The First Principles of Behavior: Motivation
9 min read

The First Principles of Behavior: Motivation

On the surface motivation may simply be the reasoning behind why we take certain actions. Dr.Reeves, a motivational psychologist , gives a much precise definition here...
The First Principles of Behavior: Motivation

Welcome to the first episode in a series I'm thinking of calling FPT or First Principles Thinking. As someone who enjoys creating systems that empower people to improve while enjoying themselves (gamification), motivation is something I'm fascinated by. It's been around since the birth of mankind, easy to explain on the surface, yet almost impossible to fully understand/master.

In this article I will be explaining a framework motivational psychologists use to understand motivation, what causes it, and the behaviors it creates.

I pretty much wrote this essay for myself. By explaining the topic, and crystalizing certain ideas, I'm able to see gaps in my understanding and force myself to understand the material at a fundamental level. I’ve read many of the popular books such as Atomic Habits,  Hooked by Nir Eyal, and Tiny Habits by B.J Fogg to name a few. But it wasn’t until I discovered the textbook Understanding Motivation and Emotion that the puzzle of motivation began to form a clear picture for me.

What Exactly is Motivation?

On the surface motivation may simply be the reasoning behind why we take certain actions. Dr.Reeves, a motivational psychologist , gives a much precise definition here:

Motivation concerns those internal processes that give behavior its energy, direction, and persistence. Energy implies that behavior has strength—that it is relatively strong, intense, and hardy or resilient. Direction implies that behavior has purpose—that it is aimed or guided toward some particular goal or outcome. Persistence implies that behavior has endurance—that it sustains itself over time and across different situations.

If you’re able to master what motivation, you become the master of your self, and that’s when you become truly become dangerous. Motivation is something I’m always fascinated by, why are some people extremely intense and persistent while others can’t even seem to get out of bed?

Neurons and Dopamine

If we're going to talk about the first principles of behavior we need to briefly delve into neuroscience. Neurons are the basic units of the nervous system, they help us take information in (sensory) and then respond to that information (motor).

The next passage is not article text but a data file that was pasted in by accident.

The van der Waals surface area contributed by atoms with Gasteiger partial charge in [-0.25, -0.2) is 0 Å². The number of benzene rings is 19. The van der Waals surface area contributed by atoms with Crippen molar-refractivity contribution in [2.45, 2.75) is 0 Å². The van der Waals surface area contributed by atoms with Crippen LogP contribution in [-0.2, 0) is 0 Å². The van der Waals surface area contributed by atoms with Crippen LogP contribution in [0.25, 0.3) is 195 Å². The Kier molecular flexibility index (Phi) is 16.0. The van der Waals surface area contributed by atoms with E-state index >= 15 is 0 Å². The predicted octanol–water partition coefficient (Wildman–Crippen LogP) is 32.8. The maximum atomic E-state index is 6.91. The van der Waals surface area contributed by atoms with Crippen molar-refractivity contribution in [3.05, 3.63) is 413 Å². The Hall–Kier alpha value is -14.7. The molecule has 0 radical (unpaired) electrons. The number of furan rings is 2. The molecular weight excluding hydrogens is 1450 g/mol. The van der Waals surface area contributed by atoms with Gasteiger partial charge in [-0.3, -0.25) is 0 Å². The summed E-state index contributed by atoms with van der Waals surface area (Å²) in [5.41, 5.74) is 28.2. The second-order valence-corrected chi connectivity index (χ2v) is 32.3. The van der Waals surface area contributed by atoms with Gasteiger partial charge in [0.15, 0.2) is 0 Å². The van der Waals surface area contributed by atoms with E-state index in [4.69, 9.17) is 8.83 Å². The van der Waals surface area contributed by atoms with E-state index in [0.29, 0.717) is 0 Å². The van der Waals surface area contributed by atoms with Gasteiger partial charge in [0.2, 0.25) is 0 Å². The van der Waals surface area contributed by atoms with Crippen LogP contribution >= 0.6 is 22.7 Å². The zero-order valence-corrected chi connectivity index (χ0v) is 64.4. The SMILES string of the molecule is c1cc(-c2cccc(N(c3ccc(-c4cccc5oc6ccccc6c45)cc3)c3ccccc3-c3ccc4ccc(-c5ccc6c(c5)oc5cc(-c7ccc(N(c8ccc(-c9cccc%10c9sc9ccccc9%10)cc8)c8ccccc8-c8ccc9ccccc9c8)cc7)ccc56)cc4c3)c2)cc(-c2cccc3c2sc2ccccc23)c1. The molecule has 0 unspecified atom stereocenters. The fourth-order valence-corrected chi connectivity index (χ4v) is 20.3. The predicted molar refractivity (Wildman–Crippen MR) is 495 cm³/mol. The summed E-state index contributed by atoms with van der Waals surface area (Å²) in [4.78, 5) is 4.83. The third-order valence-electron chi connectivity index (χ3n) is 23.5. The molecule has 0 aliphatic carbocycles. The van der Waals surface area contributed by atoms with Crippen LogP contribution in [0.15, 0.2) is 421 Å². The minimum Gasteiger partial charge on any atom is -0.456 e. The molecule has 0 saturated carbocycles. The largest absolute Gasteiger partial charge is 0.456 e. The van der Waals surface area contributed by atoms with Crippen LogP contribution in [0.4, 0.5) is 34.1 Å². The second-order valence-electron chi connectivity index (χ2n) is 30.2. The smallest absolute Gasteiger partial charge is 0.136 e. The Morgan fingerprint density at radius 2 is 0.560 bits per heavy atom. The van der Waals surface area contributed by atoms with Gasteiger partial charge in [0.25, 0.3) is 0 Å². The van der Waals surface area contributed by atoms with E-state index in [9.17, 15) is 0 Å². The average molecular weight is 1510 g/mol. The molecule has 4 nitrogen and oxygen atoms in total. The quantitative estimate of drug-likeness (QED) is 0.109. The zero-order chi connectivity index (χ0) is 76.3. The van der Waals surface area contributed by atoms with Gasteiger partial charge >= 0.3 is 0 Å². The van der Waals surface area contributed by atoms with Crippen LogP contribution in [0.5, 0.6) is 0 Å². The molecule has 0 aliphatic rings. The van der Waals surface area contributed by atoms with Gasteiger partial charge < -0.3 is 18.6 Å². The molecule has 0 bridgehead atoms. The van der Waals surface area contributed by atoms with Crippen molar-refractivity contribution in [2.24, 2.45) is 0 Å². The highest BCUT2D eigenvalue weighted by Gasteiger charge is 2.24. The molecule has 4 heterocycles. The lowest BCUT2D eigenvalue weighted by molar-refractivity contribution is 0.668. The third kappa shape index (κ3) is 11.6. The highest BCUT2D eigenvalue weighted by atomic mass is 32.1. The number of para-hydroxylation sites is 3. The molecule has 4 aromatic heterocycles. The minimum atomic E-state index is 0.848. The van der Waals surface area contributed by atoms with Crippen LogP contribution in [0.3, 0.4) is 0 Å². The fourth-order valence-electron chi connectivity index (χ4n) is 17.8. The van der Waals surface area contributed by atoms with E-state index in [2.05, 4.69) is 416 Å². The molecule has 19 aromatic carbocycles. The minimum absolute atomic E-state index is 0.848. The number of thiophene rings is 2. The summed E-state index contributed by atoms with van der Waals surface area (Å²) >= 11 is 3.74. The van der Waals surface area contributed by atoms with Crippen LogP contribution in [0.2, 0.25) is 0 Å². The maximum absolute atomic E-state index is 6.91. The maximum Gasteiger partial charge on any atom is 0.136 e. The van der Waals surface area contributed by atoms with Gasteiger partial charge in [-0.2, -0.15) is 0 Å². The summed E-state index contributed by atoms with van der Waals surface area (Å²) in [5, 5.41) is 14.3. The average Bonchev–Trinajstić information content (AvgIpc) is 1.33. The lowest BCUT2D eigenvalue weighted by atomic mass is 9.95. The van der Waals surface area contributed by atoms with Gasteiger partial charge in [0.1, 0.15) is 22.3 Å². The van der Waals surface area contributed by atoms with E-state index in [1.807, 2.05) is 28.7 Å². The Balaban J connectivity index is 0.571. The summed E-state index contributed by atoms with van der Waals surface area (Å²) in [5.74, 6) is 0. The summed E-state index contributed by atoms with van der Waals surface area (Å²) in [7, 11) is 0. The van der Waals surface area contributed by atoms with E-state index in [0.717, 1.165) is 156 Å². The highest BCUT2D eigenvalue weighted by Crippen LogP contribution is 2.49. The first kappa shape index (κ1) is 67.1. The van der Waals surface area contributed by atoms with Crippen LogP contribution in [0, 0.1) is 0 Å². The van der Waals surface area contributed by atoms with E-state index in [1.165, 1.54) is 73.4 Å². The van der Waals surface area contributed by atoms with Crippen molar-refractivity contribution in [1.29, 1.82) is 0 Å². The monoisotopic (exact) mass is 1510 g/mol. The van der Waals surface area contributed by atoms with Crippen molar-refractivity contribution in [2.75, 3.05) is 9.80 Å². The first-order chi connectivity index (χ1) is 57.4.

Our brains are made of billions of these neurons. Neurons communicate with each other through pulses that take place in synapses. These pulses are either all in on or completely off  (like a light switch)

We perform actions through what is known as the motor loop, which I won't go into detail here but is important to understand that this system controls not only physical movements but areas such as working memory and emotions.

Which actions we choose to perform however has to do with dopamine, which is a neurotransmitter produced in the brain. Neurotransmitters are chemical compounds that a neuron releases in order to communicate with other neurons.

Dopamine has more to do with motivation & craving than pleasure. Instead of thinking of it as neurons signaling "we've obtained a reward", think of it as the motivation/craving to go seek reward.

There's been a whole craze on dopamine detoxing lately, although there have been no scientific studies that prove detoxing has any effect, regulation of your dopamine levels has been proven to play a huge role in motivation. Here are some key points from a podcast episode by neuroscientist Andrew Huberman:

  • It's important to note that almost everything we do releases dopamine, seeing friends/family, going from a hot to cool environment, eating, drinking alcohol, and exercising.
  • Your experience of life and your level of motivation and drive depends on how much dopamine you have relative to your most recent experiences.
  • This is why when you repeatedly engage in something that you enjoy your threshold for enjoyment goes up and up and up.
  • “Don’t spike dopamine prior to engaging in effort, and don’t spike dopamine after engaging in effort. Learn to spike dopamine from effort itself.” Pretty much don't treat yourself to ice cream every time after you run, because eventually, the pleasure from the ice cream will diminish which as a result decreases your motivation to run overall.